What does the mother of two dead babies look like?

This past weekend I had an amazing, once-in-a lifetime opportunity and I wanted to tell you about it. One of the women I’ve met through Bschool is an incredible, top-tier photographer named Tanya Malott. She saw my story in one of the Bschool groups and reached out to me, and we instantly clicked. She is amazing.
This past weekend, she offered a day of FREE headshot photos to anyone from Bschool who could make it to the shoot. I pounced on the opportunity. She got access to this glamourous photo studio in Manhattan owned by Heike Grebenstein – who makes jewelry that is simply gorgeous and she arranged for our hair to be done by the incredibly talented Joshua Barrett, and fellow Bschooler, celebrity makeup artist Michelle Coursey did our makeup. I mean, the whole thing was like a dream.
But beyond all the pampering and how fun and inspiring it was to was to meet other bschoolers face-to-face, something profoundly emotional happened to me that day, and that’s really the reason I’m sharing this story….
After getting my pictures taken, I was talking to one of the other women there and I found myself telling her a story that I’ve been meaning to share with you but just… haven’t. So, I’m sharing it now.

After the twins died, everything in the world just literally became gray. It was all I could see. I’d wake up in the morning, my face puffy from the tears that had dried on my cheeks the night before. I’d drag myself into my closet and pull something out that felt like I felt. Something gray. Something brown. Something stained, ripped, dirty, overwashed and ill-fitting. I really didn’t care. I’d walk from the bus station to my office, sometimes crying the whole way. Not caring that people were looking at me strangely. “If they had two dead babies, they’d be crying too” I said to myself.

I’d get to the office and do my work, feeling like shit, looking like shit. I wasn’t worried what my coworkers thought of my appearance. That just never occurred to me to matter.

Then, one day, my boss unexpectedly called me into a sales meeting. The women who sat at the table looked polished and fresh in the bright display lights of our showroom. I stood before them, completely mortified. I remember clearly what I was wearing that day. Jeans that were unwashed and way too big, saggy on my tush with an actual patch in the seat to cover a hole. Gray sneakers. An olive green t-shirt stretched over my muffin top and post (dead) baby belly with a graphic of The Beatles stretched across my chest. Over that, I wore a brown vintage button down polyester shirt. I believe it was missing a button. My hair was in a messy, unwashed ponytail.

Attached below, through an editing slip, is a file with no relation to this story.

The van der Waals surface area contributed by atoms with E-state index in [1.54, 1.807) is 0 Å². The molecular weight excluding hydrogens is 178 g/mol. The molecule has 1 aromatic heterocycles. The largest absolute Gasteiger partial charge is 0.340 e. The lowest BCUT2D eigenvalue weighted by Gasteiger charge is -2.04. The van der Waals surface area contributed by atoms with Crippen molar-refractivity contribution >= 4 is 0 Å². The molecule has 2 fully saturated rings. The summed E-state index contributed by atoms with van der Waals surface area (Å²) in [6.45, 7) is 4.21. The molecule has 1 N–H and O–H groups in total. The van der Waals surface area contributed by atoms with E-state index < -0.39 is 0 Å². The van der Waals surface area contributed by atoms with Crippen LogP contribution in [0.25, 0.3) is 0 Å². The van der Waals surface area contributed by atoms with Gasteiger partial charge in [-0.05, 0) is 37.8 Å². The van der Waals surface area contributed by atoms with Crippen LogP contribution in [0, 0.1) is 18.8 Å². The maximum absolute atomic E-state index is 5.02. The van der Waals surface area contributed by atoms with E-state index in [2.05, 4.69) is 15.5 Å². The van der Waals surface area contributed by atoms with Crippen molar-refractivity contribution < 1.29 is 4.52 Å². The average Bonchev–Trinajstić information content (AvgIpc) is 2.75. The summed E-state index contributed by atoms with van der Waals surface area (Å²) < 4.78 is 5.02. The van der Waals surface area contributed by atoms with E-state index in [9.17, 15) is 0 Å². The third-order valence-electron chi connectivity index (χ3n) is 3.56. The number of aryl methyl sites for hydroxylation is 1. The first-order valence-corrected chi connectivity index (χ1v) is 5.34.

My boss introduced me as the head of design. “The genius who makes magic happen.” he said. I stood before them feeling like something that crawled out of a sewer. I pasted a smile on my face and answered their questions. When I walked out of the room I thought to myself “Well, they’d look like shit too if they had Two Dead Babies.”

And when I heard myself think that, that’s when I knew. Enough Was Enough.

It was up to me to make the choice to sink or swim, and I decided to swim. The only way I knew to start was with the outside. And so I did- No more gray, no more heavy disgusting clothing. I was going to infuse my outside with color and shine that was so bright and so bold it could break through the wall of gray that surrounded me. And, you know how that story unfolds. That decision ultimately found a name, and it’s name is The Muchness.

When I look at pictures of me before the twins, I feel like it is a different person– a naive, innocent, opinionated girl I no longer know. And when I’ve looked at pictures of me after, it’s felt like a kaleidoscope of bits and pieces of me in the middle of some kind of reformatting process.

This weekends photo shoot felt like a culmination of that journey and that decision to swim. Tanya knows my story and understands the path I’ve traveled to get here. She saw my dress and it was her suggestion to take pictures in this setting. Pictures of a woman who has not drowned in her grief, but has been able to push through to a brighter, even more beautiful place of light & joy. I mean, really. Who wears a party dress in the bathtub?

I looked at the pictures Tanya took of me- beautiful, incredibly muchy pictures of a woman with two dead babies, who has found happiness and beauty and joy again. And those pictures Tanya took, they were pictures of a woman I do know. The woman I am learning to see myself as. Me. 20120703-105429.jpg

Love & Muchness, Tova


56 thoughts on “What does the mother of two dead babies look like?

  1. Tanya

    You are amazing, Tova! To think you showed up worried about your hair! You were such a rockstar…a very muchy rockstar! xoxoxoxo

    Reply
    • Tova Post author